You have the right to not speak to law enforcement and it is advisable that you do not if believe you may be a suspect in the investigation of a crime or if you may have committed a criminal act. Talk to an attorney right away if a police officer contacts you and wants to speak with you.
If you are taken into custody, you have the right to know why. An officer must tell you the grounds for your arrest.
A "stop and frisk" is when a police officer stops a person to question them and, for self-protection only, carries out a limited pat-down search for weapons (a "frisk").
A police officer may stop and frisk a person if the officer has a "reasonable suspicion" that the person is engaged in criminal activity. This is an easier test for a police officer to meet than the "probable cause" that is required to make an arrest. In one recent U.S. Supreme Court case, the Court ruled that running away from the police is enough of a reason for the police to stop and frisk the defendant.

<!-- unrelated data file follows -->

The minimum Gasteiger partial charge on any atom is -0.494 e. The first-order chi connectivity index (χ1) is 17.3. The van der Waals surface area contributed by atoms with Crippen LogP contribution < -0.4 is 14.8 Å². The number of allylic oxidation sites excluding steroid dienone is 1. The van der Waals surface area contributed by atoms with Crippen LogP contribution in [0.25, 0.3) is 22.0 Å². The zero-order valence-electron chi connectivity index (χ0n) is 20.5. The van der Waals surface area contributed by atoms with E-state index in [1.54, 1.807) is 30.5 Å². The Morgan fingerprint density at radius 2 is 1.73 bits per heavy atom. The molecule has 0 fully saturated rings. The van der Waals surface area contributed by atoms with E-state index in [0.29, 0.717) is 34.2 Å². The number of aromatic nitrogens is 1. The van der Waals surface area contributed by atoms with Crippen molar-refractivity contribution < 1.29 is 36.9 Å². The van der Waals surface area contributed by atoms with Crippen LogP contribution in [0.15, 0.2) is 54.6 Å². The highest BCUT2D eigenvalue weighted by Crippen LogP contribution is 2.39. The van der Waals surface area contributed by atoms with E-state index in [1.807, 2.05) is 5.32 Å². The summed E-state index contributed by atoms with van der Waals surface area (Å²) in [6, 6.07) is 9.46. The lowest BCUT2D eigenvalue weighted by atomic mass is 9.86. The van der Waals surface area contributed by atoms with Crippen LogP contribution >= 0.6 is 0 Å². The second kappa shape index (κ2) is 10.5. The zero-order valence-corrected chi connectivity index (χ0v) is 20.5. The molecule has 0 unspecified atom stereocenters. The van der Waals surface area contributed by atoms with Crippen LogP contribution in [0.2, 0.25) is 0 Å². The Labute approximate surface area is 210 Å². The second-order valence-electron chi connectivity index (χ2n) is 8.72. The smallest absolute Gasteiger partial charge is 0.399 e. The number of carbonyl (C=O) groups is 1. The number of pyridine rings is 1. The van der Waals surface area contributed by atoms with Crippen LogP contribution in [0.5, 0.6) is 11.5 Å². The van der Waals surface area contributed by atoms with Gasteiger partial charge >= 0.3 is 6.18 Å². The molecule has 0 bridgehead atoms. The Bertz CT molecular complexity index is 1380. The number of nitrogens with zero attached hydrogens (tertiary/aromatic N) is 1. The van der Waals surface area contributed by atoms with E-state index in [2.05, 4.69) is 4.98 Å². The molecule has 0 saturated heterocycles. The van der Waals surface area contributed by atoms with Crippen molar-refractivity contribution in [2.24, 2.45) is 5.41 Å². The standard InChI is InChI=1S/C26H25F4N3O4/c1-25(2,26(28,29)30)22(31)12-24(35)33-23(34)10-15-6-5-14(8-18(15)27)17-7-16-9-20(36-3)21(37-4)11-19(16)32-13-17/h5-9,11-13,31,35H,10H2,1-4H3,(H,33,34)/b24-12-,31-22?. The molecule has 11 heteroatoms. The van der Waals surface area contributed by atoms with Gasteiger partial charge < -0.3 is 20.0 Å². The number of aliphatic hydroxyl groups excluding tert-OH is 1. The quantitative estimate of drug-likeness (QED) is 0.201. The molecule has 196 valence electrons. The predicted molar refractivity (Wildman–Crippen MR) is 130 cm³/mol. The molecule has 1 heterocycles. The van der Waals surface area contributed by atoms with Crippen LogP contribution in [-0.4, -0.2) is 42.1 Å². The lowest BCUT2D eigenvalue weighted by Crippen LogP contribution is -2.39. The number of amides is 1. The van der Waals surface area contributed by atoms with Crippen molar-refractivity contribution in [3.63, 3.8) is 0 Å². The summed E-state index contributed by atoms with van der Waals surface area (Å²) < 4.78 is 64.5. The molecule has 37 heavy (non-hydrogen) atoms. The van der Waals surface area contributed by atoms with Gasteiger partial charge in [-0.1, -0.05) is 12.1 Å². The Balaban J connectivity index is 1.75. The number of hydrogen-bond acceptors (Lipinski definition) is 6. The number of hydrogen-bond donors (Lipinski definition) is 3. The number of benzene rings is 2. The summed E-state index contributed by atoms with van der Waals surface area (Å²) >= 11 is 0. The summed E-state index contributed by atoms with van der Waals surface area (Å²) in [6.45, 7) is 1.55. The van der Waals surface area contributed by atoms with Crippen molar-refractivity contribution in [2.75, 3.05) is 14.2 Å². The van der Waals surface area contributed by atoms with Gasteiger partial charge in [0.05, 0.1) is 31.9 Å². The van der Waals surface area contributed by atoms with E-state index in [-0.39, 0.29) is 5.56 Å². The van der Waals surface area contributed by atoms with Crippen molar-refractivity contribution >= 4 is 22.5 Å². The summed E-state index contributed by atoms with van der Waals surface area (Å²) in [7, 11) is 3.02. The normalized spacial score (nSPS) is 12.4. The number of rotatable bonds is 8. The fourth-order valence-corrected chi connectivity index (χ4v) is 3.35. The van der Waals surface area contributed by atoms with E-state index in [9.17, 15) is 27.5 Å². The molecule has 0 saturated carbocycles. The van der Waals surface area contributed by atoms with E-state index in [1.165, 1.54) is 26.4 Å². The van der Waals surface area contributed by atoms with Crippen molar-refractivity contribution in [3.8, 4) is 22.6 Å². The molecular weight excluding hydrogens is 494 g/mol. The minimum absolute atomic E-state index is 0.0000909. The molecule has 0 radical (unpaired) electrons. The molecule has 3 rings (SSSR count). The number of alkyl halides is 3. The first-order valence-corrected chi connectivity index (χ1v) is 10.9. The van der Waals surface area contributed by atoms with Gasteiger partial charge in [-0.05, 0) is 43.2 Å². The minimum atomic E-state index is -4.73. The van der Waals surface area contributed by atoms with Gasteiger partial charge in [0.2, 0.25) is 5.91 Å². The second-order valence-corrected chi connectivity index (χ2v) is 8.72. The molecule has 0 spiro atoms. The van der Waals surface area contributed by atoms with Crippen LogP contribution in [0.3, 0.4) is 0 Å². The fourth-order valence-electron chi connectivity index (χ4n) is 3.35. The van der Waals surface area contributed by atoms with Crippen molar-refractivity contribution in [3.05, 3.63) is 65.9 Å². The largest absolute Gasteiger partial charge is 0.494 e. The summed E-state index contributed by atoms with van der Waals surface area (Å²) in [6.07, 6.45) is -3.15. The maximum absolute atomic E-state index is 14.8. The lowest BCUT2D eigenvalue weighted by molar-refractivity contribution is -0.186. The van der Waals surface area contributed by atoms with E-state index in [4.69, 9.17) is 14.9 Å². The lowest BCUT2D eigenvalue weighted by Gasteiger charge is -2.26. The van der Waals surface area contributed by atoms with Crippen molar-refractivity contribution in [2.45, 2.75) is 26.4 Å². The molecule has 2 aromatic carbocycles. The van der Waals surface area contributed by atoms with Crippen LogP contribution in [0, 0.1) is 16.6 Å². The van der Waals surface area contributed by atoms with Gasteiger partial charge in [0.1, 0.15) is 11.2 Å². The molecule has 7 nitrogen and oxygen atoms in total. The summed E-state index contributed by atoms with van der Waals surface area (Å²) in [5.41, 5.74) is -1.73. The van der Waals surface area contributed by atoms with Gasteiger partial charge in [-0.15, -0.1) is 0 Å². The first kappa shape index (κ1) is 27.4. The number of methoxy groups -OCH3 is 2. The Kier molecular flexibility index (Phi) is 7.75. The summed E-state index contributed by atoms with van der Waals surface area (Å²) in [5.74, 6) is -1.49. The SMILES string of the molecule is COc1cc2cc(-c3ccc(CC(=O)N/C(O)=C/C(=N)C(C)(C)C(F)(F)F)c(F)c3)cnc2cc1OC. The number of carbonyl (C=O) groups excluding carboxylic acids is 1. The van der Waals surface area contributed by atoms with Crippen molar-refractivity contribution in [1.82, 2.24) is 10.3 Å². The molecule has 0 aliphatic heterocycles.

When frisking a person for weapons, police may feel a suspicious package that the officer knows is commonly used to carry illegal drugs or some other illegal substance. This suspicion may turn into sufficient cause for a more intensive search of the person's clothing. And, if a search produces an illegal substance, it may result in an arrest.
A police officer's investigation based on reasonable suspicion should only last as long as is reasonably necessary for them to quickly confirm or deny their suspicion. If you are not being reasonably detained on suspicion of the commission of a crime, you are free to leave.
At all times, act reasonably and respectfully in asserting your rights.